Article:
Siemen’s to build new substations, refurbish old ones in electricity upgrade deal with Nigeria

NIGERIA – Siemens AG, a renown German energy conglomerate, will build new substations and refurbish existing ones inline with the electricity upgrade deal signed with Nigeria in August this year.

According to Nigeria’s Minister of Power, Sale Mamman, the German firm will upgrade 105 power substations across the country and build 70 new ones to enhance the efficiency of power distribution in the country.

Mamman further revealed that the Federal Government had already made an initial commitment of US$22.20 million towards the implementation of the deal with Siemens captured under Presidential Power Initiative.

The minister further noted that 35 power transformers would also be manufactured and installed across the country based on the terms of the deal with Siemens.

According to the power minister, 3,765 distribution transformers would be installed and 5,109km built across the country.

Nigeria’s power system suffers from a huge imbalance between what it generates and the demand from users.

Though it has the capacity to generate 8,000MW of operational power, only 4,500MW reliably reaches consumers.

Brownouts and blackouts are a regular feature of life in Nigeria, constraining the country’s economic development.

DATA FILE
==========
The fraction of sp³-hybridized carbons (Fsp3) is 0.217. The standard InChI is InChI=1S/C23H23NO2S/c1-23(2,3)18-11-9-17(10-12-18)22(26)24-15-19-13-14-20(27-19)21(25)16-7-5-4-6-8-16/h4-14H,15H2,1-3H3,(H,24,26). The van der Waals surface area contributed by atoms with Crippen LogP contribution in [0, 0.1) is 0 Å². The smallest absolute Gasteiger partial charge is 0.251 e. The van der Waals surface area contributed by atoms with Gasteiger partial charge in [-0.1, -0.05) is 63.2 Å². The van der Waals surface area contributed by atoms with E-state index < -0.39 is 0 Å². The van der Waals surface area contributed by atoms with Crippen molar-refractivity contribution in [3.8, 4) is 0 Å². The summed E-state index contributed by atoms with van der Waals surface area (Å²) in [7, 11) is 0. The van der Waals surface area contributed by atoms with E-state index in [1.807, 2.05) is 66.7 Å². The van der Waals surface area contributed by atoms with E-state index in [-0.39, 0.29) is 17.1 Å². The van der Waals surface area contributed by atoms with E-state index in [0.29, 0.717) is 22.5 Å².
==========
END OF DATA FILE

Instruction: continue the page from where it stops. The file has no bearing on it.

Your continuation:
The inefficiencies of power supply have forced many businesses to rely on diesel powered generators for a reliable supply of electricity.

Diesel powered generators not only cost the businesses billions of dollars annually but also have an adverse impact on the environment given their huge carbon emissions.

The African Development Bank estimates that Nigerians spend at least US$14 billion annually on diesel for their generators as they seek to maintain a stable power supply.

This not only increases their cost of production but also impedes the expansion of Nigeria’s industrial sector.

According to the International Monetary Fund (IMF), lack of access to electricity and unreliable power supply are key constraints to doing business in Nigeria.

The IMF estimated the annual economic loss at about $29 billion.

Mamman however noted that the deal had a potential power evacuation capacity of over 13,000 megawatts, a quantum leap when compared to the nation’s current optimum capacity of around 4,500MW.

He noted that about seven gigawatts of power was expected to be achieved between now and 2021 in phase one of the deal.

The other two phases of the deal if successfully completed, will see the country’s national grid capacity expanded to 25,000MW greatly enhancing Nigeria’s capacity to efficiently distribute power to its citizens.

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